The most important is that if a change later turns out to be unhelpful for whatever reason, git provides a tool (called “revert”) for creating a new commit that “undoes” a previous one. If the original commit did more than one thing, then those changes needs to be untangled in order to revert. That takes more time, and increases the chance that someone will make mistakes when undoing the previous changes.
You can use
git revertwith squash and fixup commits
The trick is to run
git revert -n.
-nmeans that git will revert the changes in your working tree and index, but not make a commit out of them. You can then use
git commit --fixupor similar as usual.
You can also revert several different commits as one commit this way.
Where it makes sense, we like to apply fixes and smaller improvements to the current release series of Xapian. Some larger improvements, including completely new features, are generally not suitable for this, so if you make a commit which say fixes a bug and adds a new method to one of our core classes, it makes it harder to “backport” just the bug fix. If you separate that into two commits, we can use a git tool called “cherry picking” to pull just the bugfix commit in for the next stable release.
In fact, with separate commits, it’s easier to spot candidates for backporting in the first place.
In a similar vein, some changes that aren’t pulled into a release series may be of interest to someone else who doesn’t want to, or cannot, use the “bleeding edge” git master. With separate commits, they can use the patches for just the functionality they are looking for. This can be particularly useful for people packaging Xapian for various operating system distributions.
Good commit messages¶
Writing a great commit message is important both for people reviewing your code now to help get it ready for a future Xapian release, and for when someone needs to understand how and why a particular change was made, months or years in the future – when that someone might be you!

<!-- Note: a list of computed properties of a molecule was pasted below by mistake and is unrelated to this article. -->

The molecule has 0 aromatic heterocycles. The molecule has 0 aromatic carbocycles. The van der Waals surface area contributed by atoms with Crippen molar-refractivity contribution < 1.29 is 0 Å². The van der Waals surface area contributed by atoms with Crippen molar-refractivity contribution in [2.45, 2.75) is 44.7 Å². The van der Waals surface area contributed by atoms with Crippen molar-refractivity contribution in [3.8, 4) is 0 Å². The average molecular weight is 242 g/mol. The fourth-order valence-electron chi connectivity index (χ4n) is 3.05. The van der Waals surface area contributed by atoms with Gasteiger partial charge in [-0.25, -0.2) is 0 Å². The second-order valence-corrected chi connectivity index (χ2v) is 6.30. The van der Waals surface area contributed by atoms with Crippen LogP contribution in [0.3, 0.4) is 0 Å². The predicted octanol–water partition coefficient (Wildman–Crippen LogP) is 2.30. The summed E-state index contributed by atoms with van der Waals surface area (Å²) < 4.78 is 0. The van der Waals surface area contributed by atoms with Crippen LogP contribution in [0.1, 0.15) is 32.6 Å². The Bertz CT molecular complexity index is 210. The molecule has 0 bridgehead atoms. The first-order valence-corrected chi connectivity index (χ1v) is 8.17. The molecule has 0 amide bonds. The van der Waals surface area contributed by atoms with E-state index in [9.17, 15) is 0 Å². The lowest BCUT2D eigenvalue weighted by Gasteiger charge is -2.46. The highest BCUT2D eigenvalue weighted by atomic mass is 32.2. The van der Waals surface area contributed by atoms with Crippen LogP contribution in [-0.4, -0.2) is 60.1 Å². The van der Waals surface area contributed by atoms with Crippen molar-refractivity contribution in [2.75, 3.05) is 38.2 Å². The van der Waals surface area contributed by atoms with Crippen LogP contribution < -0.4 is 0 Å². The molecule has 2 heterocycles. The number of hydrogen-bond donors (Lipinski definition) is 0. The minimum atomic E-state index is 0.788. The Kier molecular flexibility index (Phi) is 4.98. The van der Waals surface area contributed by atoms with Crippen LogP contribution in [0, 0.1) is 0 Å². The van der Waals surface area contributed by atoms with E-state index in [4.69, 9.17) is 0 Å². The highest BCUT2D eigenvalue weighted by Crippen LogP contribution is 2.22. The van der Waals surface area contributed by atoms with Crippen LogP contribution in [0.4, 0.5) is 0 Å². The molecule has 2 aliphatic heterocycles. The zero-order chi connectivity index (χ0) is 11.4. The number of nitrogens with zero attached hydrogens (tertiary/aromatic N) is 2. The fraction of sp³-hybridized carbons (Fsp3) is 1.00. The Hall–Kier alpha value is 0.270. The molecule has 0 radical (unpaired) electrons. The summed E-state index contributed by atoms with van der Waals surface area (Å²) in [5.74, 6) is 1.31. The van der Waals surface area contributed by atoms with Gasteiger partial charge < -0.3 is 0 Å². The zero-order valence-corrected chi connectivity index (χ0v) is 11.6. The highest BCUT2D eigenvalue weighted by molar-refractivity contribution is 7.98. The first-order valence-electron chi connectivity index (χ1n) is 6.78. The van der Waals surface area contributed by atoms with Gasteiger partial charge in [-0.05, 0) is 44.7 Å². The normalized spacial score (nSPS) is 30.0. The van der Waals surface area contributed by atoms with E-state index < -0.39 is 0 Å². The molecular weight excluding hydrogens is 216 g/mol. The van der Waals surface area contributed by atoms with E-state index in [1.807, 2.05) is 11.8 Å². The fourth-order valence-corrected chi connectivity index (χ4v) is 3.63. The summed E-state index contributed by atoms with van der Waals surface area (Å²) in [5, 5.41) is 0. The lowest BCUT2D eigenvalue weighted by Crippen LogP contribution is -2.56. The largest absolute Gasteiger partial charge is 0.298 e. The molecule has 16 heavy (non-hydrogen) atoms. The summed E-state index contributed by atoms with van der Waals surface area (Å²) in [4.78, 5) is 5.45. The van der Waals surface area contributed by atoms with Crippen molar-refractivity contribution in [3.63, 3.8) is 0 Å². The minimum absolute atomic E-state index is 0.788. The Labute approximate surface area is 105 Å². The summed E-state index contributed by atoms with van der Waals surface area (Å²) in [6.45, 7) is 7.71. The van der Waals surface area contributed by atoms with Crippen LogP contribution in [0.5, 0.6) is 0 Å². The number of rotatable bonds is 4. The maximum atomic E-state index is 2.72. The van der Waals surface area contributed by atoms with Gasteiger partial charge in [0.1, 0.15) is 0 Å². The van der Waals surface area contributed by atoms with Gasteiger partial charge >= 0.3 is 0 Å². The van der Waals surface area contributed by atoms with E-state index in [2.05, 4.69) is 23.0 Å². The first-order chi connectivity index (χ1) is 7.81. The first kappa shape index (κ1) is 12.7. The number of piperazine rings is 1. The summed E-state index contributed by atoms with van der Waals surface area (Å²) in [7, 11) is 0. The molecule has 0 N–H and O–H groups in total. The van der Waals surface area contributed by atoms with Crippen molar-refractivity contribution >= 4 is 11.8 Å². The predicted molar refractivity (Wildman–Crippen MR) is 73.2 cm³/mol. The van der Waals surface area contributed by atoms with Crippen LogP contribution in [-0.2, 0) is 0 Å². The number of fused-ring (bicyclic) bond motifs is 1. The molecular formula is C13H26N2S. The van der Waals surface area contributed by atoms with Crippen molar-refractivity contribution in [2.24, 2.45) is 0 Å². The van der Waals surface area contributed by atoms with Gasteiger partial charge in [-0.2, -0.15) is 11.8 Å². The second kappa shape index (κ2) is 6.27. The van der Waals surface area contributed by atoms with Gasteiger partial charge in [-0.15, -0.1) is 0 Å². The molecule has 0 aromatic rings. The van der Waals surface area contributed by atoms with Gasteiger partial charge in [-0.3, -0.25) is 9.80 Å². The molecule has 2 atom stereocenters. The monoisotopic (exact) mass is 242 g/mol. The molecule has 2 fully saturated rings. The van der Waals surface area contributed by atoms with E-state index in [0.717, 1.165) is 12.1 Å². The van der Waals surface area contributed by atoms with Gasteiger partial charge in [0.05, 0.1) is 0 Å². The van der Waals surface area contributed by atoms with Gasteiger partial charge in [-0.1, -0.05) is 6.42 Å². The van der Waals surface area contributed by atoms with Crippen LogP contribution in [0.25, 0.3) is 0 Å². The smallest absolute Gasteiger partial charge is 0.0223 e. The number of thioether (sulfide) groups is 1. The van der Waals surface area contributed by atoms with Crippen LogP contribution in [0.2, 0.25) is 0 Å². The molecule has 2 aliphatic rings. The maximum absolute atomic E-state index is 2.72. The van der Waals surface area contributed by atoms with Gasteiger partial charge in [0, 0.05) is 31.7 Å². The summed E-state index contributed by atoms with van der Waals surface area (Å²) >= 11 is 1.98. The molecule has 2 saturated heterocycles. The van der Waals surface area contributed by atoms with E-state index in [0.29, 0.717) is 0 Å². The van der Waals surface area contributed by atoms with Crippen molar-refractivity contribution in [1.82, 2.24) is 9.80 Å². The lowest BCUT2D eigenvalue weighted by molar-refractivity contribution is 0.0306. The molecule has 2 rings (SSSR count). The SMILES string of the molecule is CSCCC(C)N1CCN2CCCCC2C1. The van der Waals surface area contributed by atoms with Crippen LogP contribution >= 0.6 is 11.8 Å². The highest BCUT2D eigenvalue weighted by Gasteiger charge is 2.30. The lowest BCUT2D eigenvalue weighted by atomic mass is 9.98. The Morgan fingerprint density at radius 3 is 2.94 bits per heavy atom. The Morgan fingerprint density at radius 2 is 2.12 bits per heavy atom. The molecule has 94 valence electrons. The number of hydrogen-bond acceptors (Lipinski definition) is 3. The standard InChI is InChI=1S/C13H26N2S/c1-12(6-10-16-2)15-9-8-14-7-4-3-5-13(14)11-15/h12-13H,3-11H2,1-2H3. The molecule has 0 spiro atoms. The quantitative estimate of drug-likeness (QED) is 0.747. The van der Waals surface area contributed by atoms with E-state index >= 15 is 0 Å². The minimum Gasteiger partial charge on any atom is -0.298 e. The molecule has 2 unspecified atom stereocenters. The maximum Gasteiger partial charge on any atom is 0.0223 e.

Start with a short (50 characters) summary line.
git (and github) are designed to work better this way. The summary should be in the imperative (“Fix bug on macOS” rather than “Fixed bug on macOS”). This matches git’s automatic messages around merges, reverts and so on.
Follow that with more detail as needed, wrapping long lines at 72 characters (one exception is that long URLs are best not wrapped).
Describe the effect, not the code. The important thing is for people to be able to read the commit message and understand what you were trying to achieve when you made those changes. That way, if someone needs to work on that part of the code in future, they can understand the purpose of it, and not accidentally remove some useful functionality. (Tests help here, but the commit message is very important.)
There are a few articles around on writing good commit messages; Thoughtbot’s “5 Useful Tips For A Better Commit Message” has some good advice.
Lots of online git tutorials will tell you to write commit
messages on the command line, using
git commit -m <message>.
If you do that, you’ll never write really good commit messages.
For more details on using git, there are free books and resources online, such as Pro Git.